Just when you’re getting used to summer, Staples starts running TV ads for school supplies! Not ready yet? We don’t blame you. It’s so important to take a break so you can rest and repair before diving into the next thing. However, we do want to share some back to school tips now because some things take a little time. Acne treatment is one of those things.
If you really want to start the new school with clear skin, check out our blog post that touches on everything you need to know from how zits happen to a variety of ways to manage them.
Prevention tips for acne:
•Wash your bed linens at least twice a month. Changing your pillowcase more frequently may be helpful since all kinds of nasty stuff—oils, makeup, dirt, bacteria, drool—collects there.
•How long have you had that make-up brush? Have you ever washed it? If not, you’re pushing around a lot of accumulated gunk.
•Reduce your exposure to dirt and bacteria by wiping down your cell phone from time to time. When you go through your day, you touch a lot of germy public stuff and then you touch your phone. Think about it!
•Wash your face every day! Don’t crash for the night without getting the day’s dirt and makeup off your face. You don’t want to give bacteria time to multiply overnight.
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If you’re headed off to college this year, chances are good that you won’t have exclusive use of a shower. And you won’t know if the person who used it before you has athlete’s foot. That’s how people pick up this common fungal infection: by walking barefoot in moist public spaces. You’ll know you have it if you have red, peeling, itchy skin between your toes. An antifungal/athlete’s foot cream from the drugstore ought to take care of it. If not, see a dermatologist. You want to be sure that what you have is indeed athlete’s foot or you may simply need a more powerful treatment.
Prevention tips for athlete's foot:
•Wear shower shoes or flip-flops in the shower and in other moisture-prone areas.
•Dry your feet thoroughly and keep them dry, especially if they get sweaty or if you’re a swimmer.
•Avoid synthetic materials such as shoes made of plastic and polyester socks
•Alternate which shoes you wear—don’t wear the same pair every single day.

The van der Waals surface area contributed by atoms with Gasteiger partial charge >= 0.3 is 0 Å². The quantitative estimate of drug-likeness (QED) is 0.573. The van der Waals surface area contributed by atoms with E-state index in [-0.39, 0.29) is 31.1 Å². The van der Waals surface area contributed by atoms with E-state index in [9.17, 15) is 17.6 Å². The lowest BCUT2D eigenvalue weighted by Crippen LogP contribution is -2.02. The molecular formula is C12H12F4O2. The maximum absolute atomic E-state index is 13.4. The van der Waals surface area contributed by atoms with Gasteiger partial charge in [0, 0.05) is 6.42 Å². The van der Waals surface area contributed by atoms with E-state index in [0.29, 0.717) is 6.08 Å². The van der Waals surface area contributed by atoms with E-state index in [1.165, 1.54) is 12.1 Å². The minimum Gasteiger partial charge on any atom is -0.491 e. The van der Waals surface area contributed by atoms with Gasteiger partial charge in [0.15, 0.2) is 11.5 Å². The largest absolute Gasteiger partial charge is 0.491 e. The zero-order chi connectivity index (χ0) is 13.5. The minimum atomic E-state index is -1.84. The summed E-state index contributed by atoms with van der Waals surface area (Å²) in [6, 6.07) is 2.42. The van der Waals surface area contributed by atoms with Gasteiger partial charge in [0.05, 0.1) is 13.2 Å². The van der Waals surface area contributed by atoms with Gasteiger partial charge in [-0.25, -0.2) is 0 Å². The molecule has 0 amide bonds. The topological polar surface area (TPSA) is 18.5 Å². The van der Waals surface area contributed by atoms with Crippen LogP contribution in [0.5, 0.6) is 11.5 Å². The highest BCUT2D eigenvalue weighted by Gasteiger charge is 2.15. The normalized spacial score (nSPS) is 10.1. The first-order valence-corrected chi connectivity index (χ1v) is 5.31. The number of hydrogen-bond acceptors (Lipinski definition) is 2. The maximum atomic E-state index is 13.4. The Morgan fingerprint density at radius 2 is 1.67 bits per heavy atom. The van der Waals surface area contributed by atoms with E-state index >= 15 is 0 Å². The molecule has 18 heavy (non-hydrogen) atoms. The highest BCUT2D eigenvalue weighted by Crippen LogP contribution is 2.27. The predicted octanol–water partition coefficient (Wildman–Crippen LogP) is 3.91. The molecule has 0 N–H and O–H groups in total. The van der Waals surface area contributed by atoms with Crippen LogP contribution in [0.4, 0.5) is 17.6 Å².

•If you get caught in the rain or snow, make sure your shoes are completely dry before wearing them again.
•Don’t share stuff, especially with those who have athlete’s foot.
Cold sores are caused by the herpes simplex virus, which is spread from person to person through close contact. Herpes sores sometimes announce their arrival with tingling, itching, or burning before their pimple-like lesions or blisters erupt. After a few days, they crust and scab. The tricky part is, you don’t have to have a sore to spread the virus. You also need to know that herpes doesn’t just affect the mouth and genital areas. It can show up lots of places like your fingers. When herpes infects the eye, scarring can occur and that’s scary because it can damage your vision.
Prevention tips for cold sores:
•Avoid sharing towels, washcloths, lip balm, makeup, razors, silverware, and beverages with fellow classmates.
• Stress lowers immune function and it is the immune system that keeps herpes dormant in the nervous system. Make meditation, yoga, or other stress management technique part of your routine.
•Know your romantic partners. Just because someone doesn’t have herpes simplex 2—genital herpes—doesn’t mean that their oral herpes simplex 1 can’t spread to the genital area. That’s right, herpes simplex 1 can infect the genitals!
•Be responsible: protect people! It’s your duty to do everything you possibly can to keep from spreading herpes to others.
•See a dermatologist for treatments that help manage this condition.
Prescription anti-viral pills can shorten the course of an outbreak. If taken when you get the initial tingling sensation, anti-virals may prevent an outbreak altogether.
More and more people get tatted up than ever before and they’re starting younger and younger. If you’re one of those kids who are plotting to get a tattoo as soon as you’re away from your parents, make sure you have a good experience. Find a seasoned pro at a registered tattoo studio. You absolutely must find someone who wears gloves, uses new needles in sterile packages (that they open in front of you), sterilizes their tattoo machine in an autoclave, and does their work in a pristine, sterile environment. Going to a second-rate, “backyard” tattooist opens you up to some serious hazards such as blood poisoning, infections, hepatitis A and C, and HIV. If the phrase “hospital grade” doesn’t come to mind, run for the hills.
While we don’t want to encourage you to get a tattoo, we do want you to play it safe if that’s what you’ve decided. Keep in mind tattoo removal requires many many treatments and is extremely painful (more painful than getting the tattoo). Removal is also expensive and will often only fade the tattoo rather than completely eliminate it. So ask yourself: will I always want this image on my body? Remember that the critical word in that question is ALWAYS.
Quick tips for tattoo care:
•Don’t tattoo a part of your body that has a mole, birthmark, or spot. This can make it impossible to see the early signs of skin cancer.
• Right after you get it, follow the instructions your tattoo artist gives you on how to care for and clean your tattoo. For the first few hours, you need to make sure you don’t scab. Scabbing can lead to infection.